According to the World Trade Organization, the overall world trade will expand by only 1.7 percent, well below April’s forecast of 2.8 percent.
For 2017, the revised estimate of growth is between 1.8 percent and 3.1 percecnt, down from 3.6 percent previously. With expected global GDP growth of 2.2% in 2016, last year marked the slowest pace of trade and output growth since the financial crisis of 2009.
A sharper decline was seen in merchandise trade volumes in the first quarter (-1.1% quarter-on-quarter, as measured by the average of seasonally-adjusted exports and imports) with a smaller than anticipated rebound in the second quarter (+0.3%).
The contraction was driven by slowing GDP and trade growth in developing economies such as China and Brazil but also in North America, which had the strongest import growth of any region in 2014-15 but has decelerated since then.
“The dramatic slowing of trade growth is serious and should serve as a wake-up call. It is particularly concerning in the context of growing anti-globalization sentiment. We need to make sure that this does not translate into misguided policies that could make the situation much worse, not only from the perspective of trade but also for job creation and economic growth and development which are so closely linked to an open trading system,” said WTO Director-General Roberto Azevêdo.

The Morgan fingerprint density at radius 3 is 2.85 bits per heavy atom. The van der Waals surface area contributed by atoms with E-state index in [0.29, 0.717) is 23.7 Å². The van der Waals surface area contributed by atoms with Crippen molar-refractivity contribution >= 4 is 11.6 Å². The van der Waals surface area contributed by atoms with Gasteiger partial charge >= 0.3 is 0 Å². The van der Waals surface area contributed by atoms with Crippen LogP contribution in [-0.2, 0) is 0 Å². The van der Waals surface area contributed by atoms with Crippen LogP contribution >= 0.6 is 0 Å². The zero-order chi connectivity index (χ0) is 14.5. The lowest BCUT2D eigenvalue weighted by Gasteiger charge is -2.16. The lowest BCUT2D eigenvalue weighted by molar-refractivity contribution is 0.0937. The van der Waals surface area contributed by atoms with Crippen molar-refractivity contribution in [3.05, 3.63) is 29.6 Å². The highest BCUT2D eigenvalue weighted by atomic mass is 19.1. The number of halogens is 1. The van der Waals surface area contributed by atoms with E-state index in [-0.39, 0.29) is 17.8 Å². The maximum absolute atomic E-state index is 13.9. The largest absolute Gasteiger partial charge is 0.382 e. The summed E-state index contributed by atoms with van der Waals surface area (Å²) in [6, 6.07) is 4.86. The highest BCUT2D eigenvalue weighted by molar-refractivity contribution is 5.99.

Azevêdo emphasised that the benefits of trade are needed to be translated more clearly worldwide to build a more inclusive trading system that goes further to support poorer countries to take part and benefit, as well as entrepreneurs, small companies, and marginalised groups in all economies.
“This is a moment to heed the lessons of history and re-commit to openness in trade, which can help to spur economic growth,” he said.